I’ve often said that security issues are typically not the silicon, but the carbon. Most successful ransomware attacks occur because a human was tricked into introducing it into the environment. How should the building of ‘the human firewall’ best be addressed? Security awareness training is key – this involves more than just making people read policies and hear stories. It is a common best practice to perform ongoing and regular spearphishing campaigns and to make sure that those you ‘take the bait’ learn from their mistakes.
Seems like it wasn’t so long ago where we used tapes to back up our data. Its relatively slow and clunky nature also provided a natural deterrent against ransomware. As data backups have become more real-time they can be susceptible to ransomware, so make sure that your backup strategy includes the ability to take ‘snapshots’ and that credentialing is resilient. More importantly, make sure that you have processes in place to recover your backed-up data if you were to be a victim of a ransomware attack, and also make sure that you have the ability to effectively rebuild impacted systems.
Effective monitoring involves not only having a well-tuned SIEM solution (or MSSP) in place to quickly alert you if anomalous activity is taking place, but to also have a watchful workforce that follows the mantra ‘if you see something, say something’. They should have the Helpdesk’s (or whomever the first line of support is) phone number and email address at their fingertips in the event of a critical security event. Effective monitoring may also help you determine the breadth of a ransomware attack.
It is common due diligence to make sure you have the right amount of cyber insurance to cover your organization in the event that you suffered a ransomware attack. Make sure that you clearly understand what the policy covers and what it does not cover and ensure that you have the necessary security controls and processes in place as required by your policy. Make sure that your incident response plan outlines exactly how to communicate with your cyber insurance provide, including off-hours support.
Your ransomware readiness IR plan should involve all members of the organization who have skin in the game – so besides the obvious IT and security staff, it should include legal, PR, and executives. This is where those tabletop exercises come in to make sure your organization is as ready as possible – and that you’ve addressed Steps 1-10.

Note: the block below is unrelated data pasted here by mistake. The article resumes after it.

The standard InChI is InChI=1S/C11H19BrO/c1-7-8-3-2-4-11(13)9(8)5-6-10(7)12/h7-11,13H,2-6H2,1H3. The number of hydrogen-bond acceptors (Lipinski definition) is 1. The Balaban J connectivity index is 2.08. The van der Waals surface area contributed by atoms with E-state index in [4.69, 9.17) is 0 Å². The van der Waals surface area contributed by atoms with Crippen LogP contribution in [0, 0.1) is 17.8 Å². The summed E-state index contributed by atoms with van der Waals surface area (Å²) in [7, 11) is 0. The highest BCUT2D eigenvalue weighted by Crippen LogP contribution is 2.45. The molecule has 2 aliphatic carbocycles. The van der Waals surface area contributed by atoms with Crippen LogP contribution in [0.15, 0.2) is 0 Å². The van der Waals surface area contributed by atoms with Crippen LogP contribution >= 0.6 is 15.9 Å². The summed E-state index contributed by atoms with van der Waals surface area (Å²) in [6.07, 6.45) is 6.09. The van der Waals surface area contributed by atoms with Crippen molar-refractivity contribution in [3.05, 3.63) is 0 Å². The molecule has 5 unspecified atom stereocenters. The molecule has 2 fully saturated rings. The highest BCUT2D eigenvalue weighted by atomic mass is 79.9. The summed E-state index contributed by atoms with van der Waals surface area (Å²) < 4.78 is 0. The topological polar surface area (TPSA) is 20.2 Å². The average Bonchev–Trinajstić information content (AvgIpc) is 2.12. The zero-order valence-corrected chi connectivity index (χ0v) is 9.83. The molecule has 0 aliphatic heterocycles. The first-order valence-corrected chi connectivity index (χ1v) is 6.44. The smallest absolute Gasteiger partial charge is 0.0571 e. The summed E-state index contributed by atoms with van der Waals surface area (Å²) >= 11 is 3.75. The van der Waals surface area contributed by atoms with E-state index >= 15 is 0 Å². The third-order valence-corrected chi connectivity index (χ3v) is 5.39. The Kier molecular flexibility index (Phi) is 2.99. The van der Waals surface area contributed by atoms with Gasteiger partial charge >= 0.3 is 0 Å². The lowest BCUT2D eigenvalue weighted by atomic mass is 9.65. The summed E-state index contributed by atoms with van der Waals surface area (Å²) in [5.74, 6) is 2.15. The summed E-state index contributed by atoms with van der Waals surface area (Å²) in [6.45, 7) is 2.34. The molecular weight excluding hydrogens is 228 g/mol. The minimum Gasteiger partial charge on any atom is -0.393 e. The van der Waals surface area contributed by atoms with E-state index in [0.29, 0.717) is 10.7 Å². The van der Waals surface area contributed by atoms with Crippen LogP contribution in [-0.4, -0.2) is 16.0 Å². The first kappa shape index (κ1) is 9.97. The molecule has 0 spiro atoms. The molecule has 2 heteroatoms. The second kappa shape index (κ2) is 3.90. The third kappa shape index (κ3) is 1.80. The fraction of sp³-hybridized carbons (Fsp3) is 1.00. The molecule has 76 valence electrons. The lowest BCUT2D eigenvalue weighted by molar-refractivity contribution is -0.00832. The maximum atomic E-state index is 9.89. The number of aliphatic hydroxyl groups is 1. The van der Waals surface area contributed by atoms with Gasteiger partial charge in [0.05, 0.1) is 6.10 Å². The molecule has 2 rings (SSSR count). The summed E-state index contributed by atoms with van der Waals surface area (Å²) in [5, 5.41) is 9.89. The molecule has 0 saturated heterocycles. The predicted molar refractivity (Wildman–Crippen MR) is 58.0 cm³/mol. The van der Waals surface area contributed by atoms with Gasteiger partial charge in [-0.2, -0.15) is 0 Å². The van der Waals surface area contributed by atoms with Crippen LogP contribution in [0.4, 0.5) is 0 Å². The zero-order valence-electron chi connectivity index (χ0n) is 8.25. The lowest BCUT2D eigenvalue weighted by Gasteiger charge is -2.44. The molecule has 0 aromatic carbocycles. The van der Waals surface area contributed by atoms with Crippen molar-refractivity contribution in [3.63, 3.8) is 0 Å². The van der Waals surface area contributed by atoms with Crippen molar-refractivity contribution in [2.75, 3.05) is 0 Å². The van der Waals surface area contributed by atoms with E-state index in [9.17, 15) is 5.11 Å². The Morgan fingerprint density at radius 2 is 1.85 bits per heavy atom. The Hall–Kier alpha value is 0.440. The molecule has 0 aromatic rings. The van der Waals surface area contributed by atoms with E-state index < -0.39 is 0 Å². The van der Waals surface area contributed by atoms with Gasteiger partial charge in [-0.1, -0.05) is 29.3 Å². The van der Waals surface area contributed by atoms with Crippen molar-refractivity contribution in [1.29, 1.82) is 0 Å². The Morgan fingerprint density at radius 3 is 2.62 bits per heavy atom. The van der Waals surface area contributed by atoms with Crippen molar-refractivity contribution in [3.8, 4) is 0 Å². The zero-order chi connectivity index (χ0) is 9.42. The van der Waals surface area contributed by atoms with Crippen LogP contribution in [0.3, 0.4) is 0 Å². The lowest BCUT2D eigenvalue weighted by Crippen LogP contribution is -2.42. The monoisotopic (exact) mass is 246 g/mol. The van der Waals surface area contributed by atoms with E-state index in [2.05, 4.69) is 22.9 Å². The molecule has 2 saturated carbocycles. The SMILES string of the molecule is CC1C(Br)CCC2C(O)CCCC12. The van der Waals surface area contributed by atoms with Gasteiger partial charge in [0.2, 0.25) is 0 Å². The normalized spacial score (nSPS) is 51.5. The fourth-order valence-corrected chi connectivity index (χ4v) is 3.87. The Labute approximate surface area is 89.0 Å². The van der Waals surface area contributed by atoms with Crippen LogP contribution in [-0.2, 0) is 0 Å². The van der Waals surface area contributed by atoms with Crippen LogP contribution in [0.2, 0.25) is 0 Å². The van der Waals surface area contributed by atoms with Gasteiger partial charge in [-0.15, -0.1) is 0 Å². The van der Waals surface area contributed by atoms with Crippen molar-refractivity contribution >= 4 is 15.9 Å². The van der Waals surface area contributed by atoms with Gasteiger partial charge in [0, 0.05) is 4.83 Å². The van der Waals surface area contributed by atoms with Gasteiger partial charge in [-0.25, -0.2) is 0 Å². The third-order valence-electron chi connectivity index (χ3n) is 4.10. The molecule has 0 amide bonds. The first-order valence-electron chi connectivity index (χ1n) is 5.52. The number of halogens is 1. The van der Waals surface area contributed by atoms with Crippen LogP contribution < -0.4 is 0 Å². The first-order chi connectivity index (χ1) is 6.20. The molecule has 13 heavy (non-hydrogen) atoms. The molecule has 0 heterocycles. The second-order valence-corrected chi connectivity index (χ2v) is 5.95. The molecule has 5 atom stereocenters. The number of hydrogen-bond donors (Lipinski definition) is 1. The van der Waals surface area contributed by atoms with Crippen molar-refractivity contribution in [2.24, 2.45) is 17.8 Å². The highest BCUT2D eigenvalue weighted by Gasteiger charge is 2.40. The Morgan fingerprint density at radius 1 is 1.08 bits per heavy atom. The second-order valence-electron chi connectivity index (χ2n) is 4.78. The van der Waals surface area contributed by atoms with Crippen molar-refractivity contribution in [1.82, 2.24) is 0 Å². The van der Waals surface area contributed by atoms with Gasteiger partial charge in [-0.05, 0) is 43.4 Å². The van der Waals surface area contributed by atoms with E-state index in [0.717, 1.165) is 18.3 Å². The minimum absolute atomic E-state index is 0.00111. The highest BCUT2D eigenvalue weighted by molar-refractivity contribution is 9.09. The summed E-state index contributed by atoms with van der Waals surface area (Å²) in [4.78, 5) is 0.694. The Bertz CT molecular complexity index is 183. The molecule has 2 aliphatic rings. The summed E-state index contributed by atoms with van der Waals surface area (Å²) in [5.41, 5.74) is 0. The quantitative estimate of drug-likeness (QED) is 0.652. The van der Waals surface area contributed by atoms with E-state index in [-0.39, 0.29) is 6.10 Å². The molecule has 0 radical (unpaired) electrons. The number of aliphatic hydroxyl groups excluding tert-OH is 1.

Since COVID has forced most of us into a virtual workforce situation, corresponding IR plans should be refined to address a mainly remote workforce. Note – because ransomware is evolving at an increasingly fast pace, it may be reasonable to revisit your IR plan on a regular basis to make sure that you have the most effective responses/processes in place to address the most recent attacks.
Let’s face it – a ransomware attack can ruin a perfectly nice day and it can also incur extraordinary financial costs as well as brand damage. Given that ransomware has invariably become a key boardroom discussion topic, those responsible for helping protect the enterprise (it is not just the CISO’s job – instead it is everybody’s responsibility to some extent!) can help reduce the probability of a ransomware attack taking place as well as the extent of an attack’s potential damage. These ten steps can provide a strong foundation to point you in the right direction.
Through the month of October, we will be spending time with Onliners and our Clients, providing them with tricks and tips they can use to keep their data protected. We will be sharing some of these suggestions each week - I invite you to sign-up for the emails (it’s only four weeks!) and share them with your family, friends, and colleagues. Click here to sign up!
As Vice President of Online Business Systems’ Risk, Security, and Privacy Consulting Practice and the company's Security Officer, Steve Levinson is building, growing, and leading a collaborative, risk-based, business-minded security consulting team.
Online’s RSP practice focuses on governance/program management, including PCI, ISO, HIPAA, vulnerability management, data protection, and virtual CISO services.
To contact Steve or our RSP team please email firstname.lastname@example.org.